Brussels, 18 February 2013
PR PCE 34
Speech by President of the European Council
On 7-8 February, the Presidents and Prime Ministers of all of our 27 countries reached an agreement at their level, on the Union's Financial Framework for the next seven years.
Compared to the previous (2007-2013) framework, overall spending ceilings have been slightly reduced, but within those ceilings a clear shift of priorities has taken place, with the share of investments for growth and employment rising. This reflects the two key considerations behind our choices: adapting to severe budgetary constraints across Europe, whilst investing for the future.
As is clear from press reports, each of the leaders tried to get the best deal for their own country and citizens. This is perfectly legitimate, as is the fact that some focused more on the concerns of their taxpayers and others on the needs of beneficiaries. The important thing for me is that together we reached agreement and that it was a good deal for Europe as a whole.
We had to find agreement on three parameters: the size, spending priorities and the sources of revenue, aiming at the same time for a modernised, realistic budget, focussed on the most pressing needs.
First, on the size: in the current economic circumstances, the only option was a budget of moderation. Belts are being tightened across Europe, and the Union could not be an exception. Some consider the reduction of 3% in the overall ceiling of commitments to be a setback for Europe. It is not. Just like everywhere else in Europe, much of the focus is on doing more with less money and ensuring that each euro goes where it can make the most impact. More Europe doesn't necessarily mean more money.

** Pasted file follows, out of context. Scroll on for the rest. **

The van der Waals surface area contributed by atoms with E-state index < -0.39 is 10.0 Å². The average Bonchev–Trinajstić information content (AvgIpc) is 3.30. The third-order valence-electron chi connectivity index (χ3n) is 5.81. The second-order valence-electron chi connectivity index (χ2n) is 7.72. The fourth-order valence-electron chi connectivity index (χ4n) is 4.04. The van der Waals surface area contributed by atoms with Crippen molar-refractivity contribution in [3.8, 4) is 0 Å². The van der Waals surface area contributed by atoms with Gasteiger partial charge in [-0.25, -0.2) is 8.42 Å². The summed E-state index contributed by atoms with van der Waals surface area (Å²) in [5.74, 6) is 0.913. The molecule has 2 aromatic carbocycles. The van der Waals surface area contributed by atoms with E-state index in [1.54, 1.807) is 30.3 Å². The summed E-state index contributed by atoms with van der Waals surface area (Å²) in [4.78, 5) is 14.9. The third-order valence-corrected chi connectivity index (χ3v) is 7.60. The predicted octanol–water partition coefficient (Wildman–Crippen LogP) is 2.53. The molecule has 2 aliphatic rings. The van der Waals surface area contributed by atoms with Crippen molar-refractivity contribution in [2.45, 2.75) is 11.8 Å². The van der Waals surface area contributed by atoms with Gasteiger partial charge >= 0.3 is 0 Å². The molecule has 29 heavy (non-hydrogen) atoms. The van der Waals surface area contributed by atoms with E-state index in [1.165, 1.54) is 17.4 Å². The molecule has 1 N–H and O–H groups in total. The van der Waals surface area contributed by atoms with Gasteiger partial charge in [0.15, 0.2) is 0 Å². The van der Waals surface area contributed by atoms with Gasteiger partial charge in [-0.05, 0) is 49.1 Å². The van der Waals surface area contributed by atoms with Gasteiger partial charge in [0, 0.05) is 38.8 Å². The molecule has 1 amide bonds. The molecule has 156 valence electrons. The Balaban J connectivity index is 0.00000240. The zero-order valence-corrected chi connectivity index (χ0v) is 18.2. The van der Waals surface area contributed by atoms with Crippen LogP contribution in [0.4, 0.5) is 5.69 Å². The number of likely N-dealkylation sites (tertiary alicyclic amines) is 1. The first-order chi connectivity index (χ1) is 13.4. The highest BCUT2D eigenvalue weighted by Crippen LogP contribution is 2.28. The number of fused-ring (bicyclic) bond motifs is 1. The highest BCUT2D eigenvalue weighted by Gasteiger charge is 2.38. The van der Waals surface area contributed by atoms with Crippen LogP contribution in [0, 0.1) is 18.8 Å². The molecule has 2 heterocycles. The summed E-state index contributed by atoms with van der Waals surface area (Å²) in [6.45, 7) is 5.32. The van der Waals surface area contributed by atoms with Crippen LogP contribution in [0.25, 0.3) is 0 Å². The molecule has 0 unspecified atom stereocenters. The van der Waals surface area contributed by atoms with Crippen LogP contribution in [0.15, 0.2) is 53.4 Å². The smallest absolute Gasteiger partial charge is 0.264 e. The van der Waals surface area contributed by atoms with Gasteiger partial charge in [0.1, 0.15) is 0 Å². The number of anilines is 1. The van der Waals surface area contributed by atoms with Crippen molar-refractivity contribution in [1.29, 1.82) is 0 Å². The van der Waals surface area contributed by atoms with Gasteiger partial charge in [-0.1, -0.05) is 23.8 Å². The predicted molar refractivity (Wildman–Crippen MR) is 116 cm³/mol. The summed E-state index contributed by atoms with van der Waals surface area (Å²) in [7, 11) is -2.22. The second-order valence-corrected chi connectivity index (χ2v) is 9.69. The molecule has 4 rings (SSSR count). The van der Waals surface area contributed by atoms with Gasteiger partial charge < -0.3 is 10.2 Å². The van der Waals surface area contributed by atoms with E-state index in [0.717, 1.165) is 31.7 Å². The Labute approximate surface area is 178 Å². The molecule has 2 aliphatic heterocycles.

But let me also point out that this reduction in the ceiling in commitments may not even result in a reduction in actual payments in the annual budgets that you adopt. Over the last seven years, payments voted by the Parliament were well below the MFF ceiling, totalling €875bn over the whole period -- much lower than the €908bn foreseen now for the seven years ahead.
In any case, the MFF ceilings were never going to change, neither upwards or downwards, by more than a few percentage points, given the need for unanimity, yet some political commentary has focussed exclusively on that aspect. Back in November, I myself put forward a proposal for an overall commitment ceiling of €970bn, and the final agreement of €960bn was close to this figure -- even though several Member States wanted to go €30bn or more below my proposal. It is when we look at the content of spending, that there are real changes, and these changes deserve to be welcomed. Their significance is far greater than the small change to the overall ceiling, and merits far more attention.